Tipsy's debut album Trip Tease fused easy listening from the '50s & '60s and '90s electronica together so perfectly and distinctively that it was a tough act to follow. Just over four years after Trip Tease's release comes Uh-Oh!, and though it's not the disaster the title implies, it's a little disappointing. Though Uh-Oh! wisely avoids overtly contemporary electronic styles in favor of exotica, lounge, bossa nova, soft rock, and analog synth tomfoolery, its 18 tracks are strangely amorphous, the aural equivalent of a lava lamp -- equally kitschy and hypnotic. Most of the album's tracks blend into soothing yet subversive background music, but there are quite a few standouts: the sleek, slinky opener "Hard Petting"; "Hey!," which sounds like an exotica-tinged version of the Art of Noise's "Close (To the Edit)"; "Sweet Cinnamon Punch," a mutant offspring of '50s and '60s slow-dance numbers; and "Reverse Cowgirl," which mixes sliced-and-diced slide guitar, bouncy brass, and a galloping beat into the sonic equivalent of its title. With evocative cuts like the seductive, slightly campy "Pink Mood" and "Bunny Kick"'s sassy fusion of soft rock and bossa nova, Tipsy gets increasingly filmic, though there's probably no movie diverse or weird enough to put all of their musical moods to use. From the underwater beach party of "Wig Out" to "Suez Motel"'s hazy exotica to the voluptuous finale "Eclipse of the Sun Virgin," the album sounds like the kind of music Esquivel would have made in the third millennium. Though it could have used some of Trip Tease's structure, Uh-Oh! takes Tipsy's intoxicating sound in a prettier, more atmospheric direction; whether that means it's more straightforward or more subversive than its predecessor is anyone's guess, but either way Uh-Oh! proves that Tipsy's mix of old and new is utterly unique.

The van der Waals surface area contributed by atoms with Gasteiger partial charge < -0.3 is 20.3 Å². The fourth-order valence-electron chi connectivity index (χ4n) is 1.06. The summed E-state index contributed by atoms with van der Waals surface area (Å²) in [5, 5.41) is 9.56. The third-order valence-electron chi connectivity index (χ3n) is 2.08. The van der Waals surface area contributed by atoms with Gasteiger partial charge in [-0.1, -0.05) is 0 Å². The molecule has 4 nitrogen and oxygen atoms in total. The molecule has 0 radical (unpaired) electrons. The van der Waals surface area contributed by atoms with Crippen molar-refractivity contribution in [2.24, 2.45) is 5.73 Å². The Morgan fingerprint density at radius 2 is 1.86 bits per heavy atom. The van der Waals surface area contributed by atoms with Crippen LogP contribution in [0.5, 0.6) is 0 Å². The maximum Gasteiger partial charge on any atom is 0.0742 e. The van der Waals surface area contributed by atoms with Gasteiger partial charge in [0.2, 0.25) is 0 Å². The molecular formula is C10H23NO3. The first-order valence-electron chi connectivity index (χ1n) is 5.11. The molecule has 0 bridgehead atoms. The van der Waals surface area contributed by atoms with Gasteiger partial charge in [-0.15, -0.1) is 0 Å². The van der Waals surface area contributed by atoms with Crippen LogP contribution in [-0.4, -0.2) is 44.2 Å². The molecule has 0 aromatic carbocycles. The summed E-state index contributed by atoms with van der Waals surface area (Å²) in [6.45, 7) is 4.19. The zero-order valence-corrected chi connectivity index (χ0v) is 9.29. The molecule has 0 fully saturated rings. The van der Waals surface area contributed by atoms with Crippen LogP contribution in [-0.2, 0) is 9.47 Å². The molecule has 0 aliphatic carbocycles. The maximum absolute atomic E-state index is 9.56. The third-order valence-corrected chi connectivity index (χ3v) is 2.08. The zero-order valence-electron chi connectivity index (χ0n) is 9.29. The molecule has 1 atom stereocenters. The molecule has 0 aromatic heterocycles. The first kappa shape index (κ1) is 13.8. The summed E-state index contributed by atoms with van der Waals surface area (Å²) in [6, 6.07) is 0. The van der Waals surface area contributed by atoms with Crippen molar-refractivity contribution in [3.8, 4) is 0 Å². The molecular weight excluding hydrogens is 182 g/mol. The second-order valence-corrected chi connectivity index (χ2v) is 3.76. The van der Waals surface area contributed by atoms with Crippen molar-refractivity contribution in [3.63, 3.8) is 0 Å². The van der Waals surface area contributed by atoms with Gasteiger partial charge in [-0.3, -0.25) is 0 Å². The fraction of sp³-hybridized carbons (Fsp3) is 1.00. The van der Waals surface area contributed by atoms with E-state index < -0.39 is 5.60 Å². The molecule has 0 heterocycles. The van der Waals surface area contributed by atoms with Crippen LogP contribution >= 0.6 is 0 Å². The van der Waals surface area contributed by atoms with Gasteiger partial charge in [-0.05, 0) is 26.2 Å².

by Heather Phares